Win: VA Community College System to Change 'Free Speech Zone' Policy

Sarah Jean Seman

4/16/2014 5:52:00 PM - Sarah Jean Seman

A system of 23 community colleges in Virginia is about to become more in line with the First Amendment of the U.S. Constitution. The Virginia Community College System (VCCS) is seeking to alter its policy on free-speech zones in response to a lawsuit brought by student Christian Parks.

Last September, Thomas Nelson Community College prohibited Christian Parks from expressing his Christian beliefs in a large courtyard of the college. An officer from the college’s police department told him he must stop preaching because the content of his speech might offend someone. School officials then told Parks that his speech violated the Student Code of Conduct and VCCS policies.

The Alliance Defending Freedom lawsuit, Parks v. The Members of the State Board of the Virginia Community College System, explains that sidewalks and open spaces on campus are areas where students have broad free speech rights, including the right to express their views anonymously and spontaneously.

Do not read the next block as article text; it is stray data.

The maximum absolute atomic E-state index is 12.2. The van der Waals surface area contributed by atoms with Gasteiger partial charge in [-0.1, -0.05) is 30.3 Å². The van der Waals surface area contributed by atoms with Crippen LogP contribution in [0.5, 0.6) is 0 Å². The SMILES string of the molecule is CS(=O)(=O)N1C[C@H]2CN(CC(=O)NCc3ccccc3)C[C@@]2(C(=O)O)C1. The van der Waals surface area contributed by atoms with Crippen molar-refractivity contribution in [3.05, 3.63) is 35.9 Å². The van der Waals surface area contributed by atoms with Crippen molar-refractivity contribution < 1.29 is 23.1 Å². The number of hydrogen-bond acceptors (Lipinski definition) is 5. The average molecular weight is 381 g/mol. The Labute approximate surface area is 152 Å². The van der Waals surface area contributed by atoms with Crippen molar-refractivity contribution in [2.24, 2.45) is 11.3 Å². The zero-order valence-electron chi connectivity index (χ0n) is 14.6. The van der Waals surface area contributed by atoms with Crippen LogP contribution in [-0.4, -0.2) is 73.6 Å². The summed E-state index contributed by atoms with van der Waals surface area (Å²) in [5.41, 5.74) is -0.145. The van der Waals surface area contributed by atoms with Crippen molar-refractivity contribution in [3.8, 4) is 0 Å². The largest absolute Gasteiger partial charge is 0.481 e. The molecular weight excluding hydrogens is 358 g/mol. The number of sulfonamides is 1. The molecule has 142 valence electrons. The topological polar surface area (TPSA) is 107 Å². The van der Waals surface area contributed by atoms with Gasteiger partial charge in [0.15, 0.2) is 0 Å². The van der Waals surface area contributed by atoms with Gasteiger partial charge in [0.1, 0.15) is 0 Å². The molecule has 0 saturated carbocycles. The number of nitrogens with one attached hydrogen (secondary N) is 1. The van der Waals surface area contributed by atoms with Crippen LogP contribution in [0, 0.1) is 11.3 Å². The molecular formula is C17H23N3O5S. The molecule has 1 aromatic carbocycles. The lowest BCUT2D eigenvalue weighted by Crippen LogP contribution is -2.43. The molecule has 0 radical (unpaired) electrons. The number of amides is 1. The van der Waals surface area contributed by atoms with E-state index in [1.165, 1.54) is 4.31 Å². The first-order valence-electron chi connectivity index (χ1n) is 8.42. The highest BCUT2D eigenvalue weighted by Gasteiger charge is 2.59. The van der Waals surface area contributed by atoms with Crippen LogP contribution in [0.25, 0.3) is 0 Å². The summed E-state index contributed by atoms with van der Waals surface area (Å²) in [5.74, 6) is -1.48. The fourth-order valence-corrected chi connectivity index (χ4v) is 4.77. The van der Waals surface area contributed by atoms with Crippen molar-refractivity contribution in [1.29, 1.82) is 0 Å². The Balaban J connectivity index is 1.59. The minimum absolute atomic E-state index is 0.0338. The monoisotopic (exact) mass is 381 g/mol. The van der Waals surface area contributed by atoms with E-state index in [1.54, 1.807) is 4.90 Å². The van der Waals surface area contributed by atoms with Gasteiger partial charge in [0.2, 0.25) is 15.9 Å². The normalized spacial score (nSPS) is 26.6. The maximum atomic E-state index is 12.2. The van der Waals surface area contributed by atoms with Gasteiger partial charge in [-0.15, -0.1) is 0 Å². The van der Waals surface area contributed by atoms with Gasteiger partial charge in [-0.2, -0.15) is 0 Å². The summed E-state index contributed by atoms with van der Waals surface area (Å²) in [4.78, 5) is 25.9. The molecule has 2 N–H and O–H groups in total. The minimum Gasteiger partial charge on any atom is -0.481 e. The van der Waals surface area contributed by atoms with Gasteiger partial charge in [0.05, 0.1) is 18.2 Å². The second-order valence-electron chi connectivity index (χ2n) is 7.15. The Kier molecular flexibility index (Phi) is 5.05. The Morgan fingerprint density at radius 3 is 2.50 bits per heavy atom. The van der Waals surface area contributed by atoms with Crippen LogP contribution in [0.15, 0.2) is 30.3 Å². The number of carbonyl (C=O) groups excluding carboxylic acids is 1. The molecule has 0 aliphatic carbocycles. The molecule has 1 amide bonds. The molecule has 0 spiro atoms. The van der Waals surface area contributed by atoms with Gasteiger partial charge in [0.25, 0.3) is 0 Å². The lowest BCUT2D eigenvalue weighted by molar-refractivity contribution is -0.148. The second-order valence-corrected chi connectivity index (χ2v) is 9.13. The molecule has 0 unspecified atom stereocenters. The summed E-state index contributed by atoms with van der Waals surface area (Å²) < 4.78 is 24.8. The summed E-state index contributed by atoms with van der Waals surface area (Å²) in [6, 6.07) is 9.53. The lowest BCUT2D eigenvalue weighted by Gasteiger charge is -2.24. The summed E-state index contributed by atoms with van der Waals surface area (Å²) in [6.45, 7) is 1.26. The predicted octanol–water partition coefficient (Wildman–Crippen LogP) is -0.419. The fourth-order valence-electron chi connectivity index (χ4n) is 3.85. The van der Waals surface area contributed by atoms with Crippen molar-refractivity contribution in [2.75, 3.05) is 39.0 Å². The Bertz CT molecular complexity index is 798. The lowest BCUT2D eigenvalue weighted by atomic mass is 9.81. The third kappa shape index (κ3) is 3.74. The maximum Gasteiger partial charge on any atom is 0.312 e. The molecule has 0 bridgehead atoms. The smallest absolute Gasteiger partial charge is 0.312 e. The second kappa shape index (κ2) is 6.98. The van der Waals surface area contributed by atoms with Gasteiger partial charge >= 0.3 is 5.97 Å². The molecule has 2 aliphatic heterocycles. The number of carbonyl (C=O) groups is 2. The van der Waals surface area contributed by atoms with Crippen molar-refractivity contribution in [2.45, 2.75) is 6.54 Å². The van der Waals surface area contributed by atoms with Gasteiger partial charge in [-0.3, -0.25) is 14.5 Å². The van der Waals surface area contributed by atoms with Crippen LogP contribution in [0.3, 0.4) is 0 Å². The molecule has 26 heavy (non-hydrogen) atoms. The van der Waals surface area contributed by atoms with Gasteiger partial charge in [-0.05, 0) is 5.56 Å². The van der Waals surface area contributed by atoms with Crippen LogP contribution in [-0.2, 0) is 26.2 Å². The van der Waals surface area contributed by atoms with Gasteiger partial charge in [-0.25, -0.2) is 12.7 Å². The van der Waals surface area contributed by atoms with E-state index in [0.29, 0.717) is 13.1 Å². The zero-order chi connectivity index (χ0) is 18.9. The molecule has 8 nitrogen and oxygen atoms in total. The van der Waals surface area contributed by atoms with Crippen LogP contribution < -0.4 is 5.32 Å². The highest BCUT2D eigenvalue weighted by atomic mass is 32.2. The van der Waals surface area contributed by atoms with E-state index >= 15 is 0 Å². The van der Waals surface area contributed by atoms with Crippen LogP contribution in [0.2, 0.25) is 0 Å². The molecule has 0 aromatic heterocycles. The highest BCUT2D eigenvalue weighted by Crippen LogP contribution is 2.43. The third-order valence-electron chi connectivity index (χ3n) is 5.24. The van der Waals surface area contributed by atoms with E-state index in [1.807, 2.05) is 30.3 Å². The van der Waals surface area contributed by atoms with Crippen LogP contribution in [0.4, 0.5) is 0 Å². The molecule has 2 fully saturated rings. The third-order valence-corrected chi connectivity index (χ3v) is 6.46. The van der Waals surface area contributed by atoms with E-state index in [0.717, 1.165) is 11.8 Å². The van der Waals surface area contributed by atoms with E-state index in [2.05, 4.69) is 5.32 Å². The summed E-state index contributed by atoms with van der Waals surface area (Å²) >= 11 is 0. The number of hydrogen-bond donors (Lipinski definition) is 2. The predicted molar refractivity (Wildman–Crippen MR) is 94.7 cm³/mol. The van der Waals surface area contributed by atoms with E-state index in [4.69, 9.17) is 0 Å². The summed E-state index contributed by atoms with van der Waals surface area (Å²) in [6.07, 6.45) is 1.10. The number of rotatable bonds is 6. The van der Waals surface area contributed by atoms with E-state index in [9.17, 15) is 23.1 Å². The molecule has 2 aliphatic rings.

The First Amendment prohibits laws which limit free speech and the free exercise of religion; however, many college campuses put in place codes which violate the U.S. Constitution.

The Foundation for Individual Rights in Education (FIRE) recently surveyed 427 schools across the nation and found that more than 58 percent “substantially prohibit protected speech.” The good news is that these restrictive policies have been declining for six consecutive years, and this recent lawsuit sparked yet another victory:

In a court filing last week in support of a motion from both sides to put the lawsuit on hold, the community college system said it would not enforce its current policy as it works to develop a new student policy.

"Both parties desire to suspend the … current policy in order to allow (Parks) and all other students to speak freely on campus" until a new policy is adopted, the joint filing said. With continuing talks between the Alliance and the state's attorney general's office, "counsel for the parties believe that they may be able to reach an amicable settlement in this case."

A proposed settlement is expected by early May.